Today, the Hall of Fame will announce its new inductees. Once again, Mark McGwire will not be welcomed into the club. Personally, I think it’s wrong. McGwire is being singled out for his potential use of performance-enhancing drugs, despite the fact that even if someone could prove that he used something besides andro—andro was clearly legal at the time, and has not been shown to have any ergogenic benefits—whatever it was would not have been against baseball rules. While some may argue that baseball has expressly forbidden the use of illegal drugs since the 1970s, it lacks the power to make such a pronouncement unilaterally. Not until after the players association and the owners agreed to the Joint Drug Treatment Program in 2002—after McGwire had left the game—were performance-enhancers expressly prohibited from the game.
In professional sports, however, athletes are employees of their clubs and are represented for collective bargaining purposes by unions. The clubs must therefore bargain over terms and conditions of employment, including and drug policies for, and drug testing of, athletes.
This is Bud Selig (Commissioner) and Robert Manfred (Executive VP, Labor Relations and Human Resources) in the Stanford Law and Policy Review (2004). You can find this quote on pages 258 and 259 of the Mitchell Report. Also, the history of arbitrator rulings on MLB’s drug policies make it clear that the league’s unilateral mandates are not binding.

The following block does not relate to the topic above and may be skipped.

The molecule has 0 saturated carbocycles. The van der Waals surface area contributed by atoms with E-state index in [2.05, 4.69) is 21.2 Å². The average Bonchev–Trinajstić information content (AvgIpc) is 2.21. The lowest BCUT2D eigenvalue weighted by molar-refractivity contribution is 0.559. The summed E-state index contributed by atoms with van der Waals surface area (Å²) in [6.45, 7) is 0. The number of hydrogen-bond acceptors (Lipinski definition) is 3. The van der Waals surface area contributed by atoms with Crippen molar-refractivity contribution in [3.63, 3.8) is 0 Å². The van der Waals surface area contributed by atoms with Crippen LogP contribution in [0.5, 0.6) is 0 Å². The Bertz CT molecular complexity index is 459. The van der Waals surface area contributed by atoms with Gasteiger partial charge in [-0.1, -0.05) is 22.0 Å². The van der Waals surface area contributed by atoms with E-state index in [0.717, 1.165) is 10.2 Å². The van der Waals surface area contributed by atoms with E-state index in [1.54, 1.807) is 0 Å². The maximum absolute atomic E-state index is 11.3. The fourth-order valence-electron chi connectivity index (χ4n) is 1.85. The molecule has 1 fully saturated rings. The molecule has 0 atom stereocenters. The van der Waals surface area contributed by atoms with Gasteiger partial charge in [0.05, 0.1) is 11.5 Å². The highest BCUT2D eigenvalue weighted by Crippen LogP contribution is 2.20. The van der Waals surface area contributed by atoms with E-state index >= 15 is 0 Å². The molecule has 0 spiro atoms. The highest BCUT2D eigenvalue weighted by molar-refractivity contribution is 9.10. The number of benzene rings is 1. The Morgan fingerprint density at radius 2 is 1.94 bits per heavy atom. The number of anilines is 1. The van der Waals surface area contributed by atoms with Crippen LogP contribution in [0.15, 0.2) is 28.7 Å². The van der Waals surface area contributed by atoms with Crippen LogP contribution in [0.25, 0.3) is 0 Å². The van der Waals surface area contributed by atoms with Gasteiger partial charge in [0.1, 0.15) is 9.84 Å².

It is also not clear that McGwire used anything. We only have the testimony of Conseco and the fact that he hit a lot of home runs. As I am quoted in the National Post today, I don’t think this is enough to convict him of steroid use. I do wish that he had spoken in his testimony before Congress, but I can understand why he would remain silent. It’s an all-or-nothing choice. Once you agree to testify, you cannot pick and chose what you want to reveal.
It looks as though McGwire will get enough votes to remain on the ballot for a while, and I hope that eventually the writers will get over their moral indignation and put him in the Hall. However, I won’t be surprised if McGwire declines his invitation.